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Types of Grief & Why They’re All Completely Valid 

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There aren’t many constants in life, but one thing we can count on is change. With any change that’s unexpected, sudden, or tragic – whether that’s the death of a loved one, the loss of a job, or the passing of a pet – grief is right around the corner.

Recently, my community (and the rest of the world) has experienced unimaginable loss. A close one’s spouse suddenly and tragically lost, homes burnt to the ground in the Marshal Fire that hit Boulder county, friends and family losing loved ones to COVID, the atrocities in Ukraine, a dear friend fighting for her life in the hospital. I’ve had friends, followers, and clients asking how to deal with these feelings they’re experiencing. 

We often hear about the “stages of grief,” how they work, and how to navigate them – but what if you’re not even sure what you’re experiencing is grief? Where do you start? Grief takes so many forms and until we understand what it can look like, it’s hard to help ourselves or others manage it. Let’s talk about some less common types of grief – not necessarily because they are less frequent, but because they are harder to identify.

Types of Grief

There are many ways to define grief and the Internet is full of attempts to do so. “Grief is love with nowhere to go.” “Grief is the price we pay for love.” You’ve probably heard sentiments just like this. For me, grief is the emotional reaction to a larger shift in your life. Whether it’s unexpected or it was a long time coming, it’s still a shift that leaves you adjusting to the change.

It’s important to note that grief isn’t just mourning a death or recovering from a breakup. You can lose a job and grieve the income, the connection with colleagues, the focus and experience it gave you. On the other side, you can grieve the loss of an amazing employee or the ability to find good ones and what that means for your business. 

You can grieve childhood and the loss of carefree innocence – the lack of adulting required to navigate through each choice. It’s the old adage “You can never go home again.” Aging can bring about grieving the loss of mental and physical abilities.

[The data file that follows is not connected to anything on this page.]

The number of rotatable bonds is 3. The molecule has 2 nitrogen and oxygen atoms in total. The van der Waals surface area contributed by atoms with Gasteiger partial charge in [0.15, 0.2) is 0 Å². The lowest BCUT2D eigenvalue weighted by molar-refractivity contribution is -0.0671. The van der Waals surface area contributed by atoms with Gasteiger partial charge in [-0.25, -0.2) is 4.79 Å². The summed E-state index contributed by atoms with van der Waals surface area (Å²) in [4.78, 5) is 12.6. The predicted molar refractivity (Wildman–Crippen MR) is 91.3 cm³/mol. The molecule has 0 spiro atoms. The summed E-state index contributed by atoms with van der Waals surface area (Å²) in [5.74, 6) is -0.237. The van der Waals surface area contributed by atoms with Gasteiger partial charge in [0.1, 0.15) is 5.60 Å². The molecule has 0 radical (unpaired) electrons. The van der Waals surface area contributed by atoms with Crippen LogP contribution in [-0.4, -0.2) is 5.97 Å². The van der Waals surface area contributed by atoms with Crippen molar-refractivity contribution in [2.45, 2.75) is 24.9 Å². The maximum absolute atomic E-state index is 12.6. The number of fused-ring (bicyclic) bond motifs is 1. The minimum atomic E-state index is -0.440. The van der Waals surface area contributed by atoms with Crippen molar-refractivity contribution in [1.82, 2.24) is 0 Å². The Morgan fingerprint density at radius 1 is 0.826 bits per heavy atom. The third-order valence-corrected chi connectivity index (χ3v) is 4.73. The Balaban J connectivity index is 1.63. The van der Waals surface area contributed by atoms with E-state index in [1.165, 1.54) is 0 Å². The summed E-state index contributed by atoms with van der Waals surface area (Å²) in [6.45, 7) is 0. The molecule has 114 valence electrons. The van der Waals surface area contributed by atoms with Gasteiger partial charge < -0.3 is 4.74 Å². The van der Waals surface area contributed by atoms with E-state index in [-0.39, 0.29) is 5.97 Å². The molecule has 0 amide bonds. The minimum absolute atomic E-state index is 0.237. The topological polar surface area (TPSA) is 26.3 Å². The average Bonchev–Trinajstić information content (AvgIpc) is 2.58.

You can grieve the loss of certainty and control. Tons of people struggled with the loss of freedom and control when mask mandates and illness began sweeping the world with the pandemic. The uncertainty pushed many of us into anxiety and frustration with the lack of solid ground.

Whatever you’re going through – it’s all absolutely valid. 

Here’s a list of the various types of grief I’ve personally encountered in myself and others – but there are absolutely others as well:

  • Divorce grief
  • Miscarriage grief
  • Holiday grief
  • Pet grief
  • Occupational grief
  • Identity grief
  • Anticipatory grief
  • Chronic grief

How do I help someone experiencing grief?

First – it’s impossible to truly know what someone is going through. You don’t have their background and experiences that feed into this moment of struggle and pain. You may be able to relate on a situational level and yet, statements like “I know how you feel” or “I know what you’re going through” fall short.

Be a listening ear. Acknowledge their emotions and avoid trying to “fix” it. Unless specifically asked for, offering advice on how to deal with grief can feel more like “shoulds” and added weight. 

What do you say to someone who is grieving? Here are some examples of phrases to use that will help your loved ones feel supported:

“Wow, that’s terrible.” 

“I wish I could help ease your burden.” 

“I’m sad you’re going through this.”

“What can I take off your plate this week to help you?”

“Would you mind if I just sat with you so you’re not alone?”

How can I support myself while I move through grief?

Tune in. What do you need – right here, right now?